It's up to us
Trying to figure out what to do? I am right there with you. I am looking at history, because that is likely in part to have the answers about what to do.
Other people in the past have been enslaved, other times have had people in similar situations. Most recently East Germany and the soviet Union.
I have looked at the past, with the Israelites being enslaved by the Egyptians, a powerful empire, and how they were freed.
The difference with bonded slavery is that people realise that they are slaves. Thy do not grow up falsely believing that they are free.
"None are more hopelessly enslaved than those who falsely believe they are free." ~Johann Wolfgang von Goethe
I also looked at some more recent examples. I looked at workplace mobbing. This can start off small, but end up like a runaway train, and be almost as impossible to stop.
However what it takes to stop mobbing is apparently not some heroic feat, but something very simple. According to Professor Kenneth Westhue the way to stop mobbing is not some difficult scheme, but someone usually someone in authority saying, stop it, cut it out.
[quote]Beyond that, Mr. Westhues said, administrators also have more power to halt a mobbing in its tracks.
"You know what stops mobbings?" he asked. "Somebody saying, 'Cut it out. Enough of this!'"[/quote]
I then looked at McCarthyism and what it too to stop that witch hunt and it wasn't some amazing feat. The media stopped the witch hunt, they stopped enabling Joseph McCarthy, and his crazy witch hunt.
Also a news caster named Edward R. Murrow, played a big role in getting society to see what a lying, devious, fink the senator was and that helped to break his hold on society. Not before a lot of damage was done, but it helped., and then Edward R. Murrow challenged him, and he was exposed for the phony that he was, and that is in large part what stopped McCarthyism.
I have heard that the Salem Witch trials finally ended when people started to ignore the claims of witchcraft. They simply did not enable the accusers anymore. Here is some quick wiki background.
[quote]The first three people accused and arrested for allegedly afflicting Betty Parris, Abigail Williams, 12-year-old Ann Putnam, Jr., and Elizabeth Hubbard were Sarah Good, Sarah Osborne, and Tituba. Sarah Good was poor and known to beg for food or shelter from neighbors. Sarah Osborne had sex with her indentured servant and rarely attended church meetings. Tituba, as a slave of a different ethnicity than the Puritans, was an obvious target for accusations. All of these outcast women fit the description of the "usual suspects" for witchcraft accusations, and no one stood up for them.[/quote]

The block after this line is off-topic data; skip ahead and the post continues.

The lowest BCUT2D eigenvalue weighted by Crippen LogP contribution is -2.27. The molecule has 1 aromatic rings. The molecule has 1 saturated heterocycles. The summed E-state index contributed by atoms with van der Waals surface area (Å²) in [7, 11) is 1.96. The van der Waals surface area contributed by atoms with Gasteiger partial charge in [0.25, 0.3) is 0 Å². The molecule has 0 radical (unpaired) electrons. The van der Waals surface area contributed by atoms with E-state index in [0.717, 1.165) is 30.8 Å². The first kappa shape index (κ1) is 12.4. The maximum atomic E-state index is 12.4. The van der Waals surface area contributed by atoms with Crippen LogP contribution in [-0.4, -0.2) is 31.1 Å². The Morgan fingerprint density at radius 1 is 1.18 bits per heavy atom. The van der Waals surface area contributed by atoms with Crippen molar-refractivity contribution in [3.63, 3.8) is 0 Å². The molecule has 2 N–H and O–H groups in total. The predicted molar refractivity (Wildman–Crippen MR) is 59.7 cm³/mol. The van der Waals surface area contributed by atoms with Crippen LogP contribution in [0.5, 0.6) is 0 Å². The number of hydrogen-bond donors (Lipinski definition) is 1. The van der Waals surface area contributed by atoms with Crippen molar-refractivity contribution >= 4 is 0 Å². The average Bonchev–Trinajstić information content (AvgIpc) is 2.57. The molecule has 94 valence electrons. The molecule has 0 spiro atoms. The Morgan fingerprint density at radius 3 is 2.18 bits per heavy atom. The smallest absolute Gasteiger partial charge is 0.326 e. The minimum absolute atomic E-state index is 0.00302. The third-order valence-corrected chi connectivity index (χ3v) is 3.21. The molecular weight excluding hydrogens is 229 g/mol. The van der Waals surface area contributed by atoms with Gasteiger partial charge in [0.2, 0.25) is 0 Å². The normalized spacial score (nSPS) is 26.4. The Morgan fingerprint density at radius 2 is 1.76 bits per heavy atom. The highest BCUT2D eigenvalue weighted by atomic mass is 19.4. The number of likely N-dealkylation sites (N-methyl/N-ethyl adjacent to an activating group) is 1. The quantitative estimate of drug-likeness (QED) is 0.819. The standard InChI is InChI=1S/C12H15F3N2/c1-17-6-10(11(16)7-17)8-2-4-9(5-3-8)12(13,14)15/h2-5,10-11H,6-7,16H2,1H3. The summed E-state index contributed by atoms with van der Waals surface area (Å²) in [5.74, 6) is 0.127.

See they go after the undesirables first, but it never stops there. This is a continual theme.
[quote]Governor Phips’ orders, Increase Mather’s statement to the Boston clergy and waning support of the trials soon left the cries of the afflicted to fall on deaf ears. People began to ignore the accusations of the afflicted. The fury of the witch trials subsided, and the last witch trial was held in January 1693. Governor Phips ended the witch trials when he pardoned the remaining accused in May 1693. With this pardon, the Salem witch trials, which resulted in nineteen hangings and a death by crushing rocks, was finally concluded.[/quote]
Not enabling the witch trials was what helped to stop it.
What ended the trials?
Public support and belief in the trials began to wane for several reasons. Respected ministers started to believe that some innocent people were being accused and executed for witchcraft primarily on unreliable spectral evidence. As the Reverend Increase Mather stated, "It were better than ten suspected witches should escape than one innocent person should be condemned." Also, as the accusations mounted, persons from all walks of life--rich and poor, beggar and merchant--were being accused. Additionally, the accused that originally confessed to witchcraft requested to recant their former confessions. With public confidence in the trials slipping, the cries of the afflicted were steadily ignored, and the accusations eventually stopped. [/quote]
See these runaway trains can be stopped, but they must be stopped at the beginning, because if they are stopped after they are allowed to start it is usually after the blood of many innocent have been shed, and it's always up to us, to stop it.